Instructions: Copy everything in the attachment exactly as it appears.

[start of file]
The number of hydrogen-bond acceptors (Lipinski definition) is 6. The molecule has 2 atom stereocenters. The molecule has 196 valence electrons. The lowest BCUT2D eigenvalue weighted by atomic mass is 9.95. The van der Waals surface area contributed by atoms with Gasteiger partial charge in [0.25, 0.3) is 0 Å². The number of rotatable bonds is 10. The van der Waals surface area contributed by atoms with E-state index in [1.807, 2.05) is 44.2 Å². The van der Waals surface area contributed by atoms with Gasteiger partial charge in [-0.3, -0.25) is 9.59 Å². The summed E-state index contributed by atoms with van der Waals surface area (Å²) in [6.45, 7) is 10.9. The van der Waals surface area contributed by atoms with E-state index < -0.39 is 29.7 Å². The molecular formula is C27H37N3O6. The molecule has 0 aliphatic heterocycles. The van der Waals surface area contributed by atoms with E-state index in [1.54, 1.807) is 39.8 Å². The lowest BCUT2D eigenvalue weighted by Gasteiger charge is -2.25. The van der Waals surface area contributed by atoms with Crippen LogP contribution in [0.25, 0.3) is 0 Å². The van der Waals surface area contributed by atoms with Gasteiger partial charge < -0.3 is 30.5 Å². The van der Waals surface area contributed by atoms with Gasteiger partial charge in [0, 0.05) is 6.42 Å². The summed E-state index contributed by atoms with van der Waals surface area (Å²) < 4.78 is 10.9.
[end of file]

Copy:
The number of hydrogen-bond acceptors (Lipinski definition) is 6. The molecule has 2 atom stereocenters. The molecule has 196 valence electrons. The lowest BCUT2D eigenvalue weighted by atomic mass is 9.95. The van der Waals surface area contributed by atoms with Gasteiger partial charge in [0.25, 0.3) is 0 Å². The number of rotatable bonds is 10. The van der Waals surface area contributed by atoms with E-state index in [1.807, 2.05) is 44.2 Å². The van der Waals surface area contributed by atoms with Gasteiger partial charge in [-0.3, -0.25) is 9.59 Å². The summed E-state index contributed by atoms with van der Waals surface area (Å²) in [6.45, 7) is 10.9. The van der Waals surface area contributed by atoms with E-state index < -0.39 is 29.7 Å². The molecular formula is C27H37N3O6. The molecule has 0 aliphatic heterocycles. The van der Waals surface area contributed by atoms with E-state index in [1.54, 1.807) is 39.8 Å². The lowest BCUT2D eigenvalue weighted by Gasteiger charge is -2.25. The van der Waals surface area contributed by atoms with Crippen LogP contribution in [0.25, 0.3) is 0 Å². The van der Waals surface area contributed by atoms with Gasteiger partial charge < -0.3 is 30.5 Å². The van der Waals surface area contributed by atoms with Gasteiger partial charge in [0, 0.05) is 6.42 Å². The summed E-state index contributed by atoms with van der Waals surface area (Å²) < 4.78 is 10.9.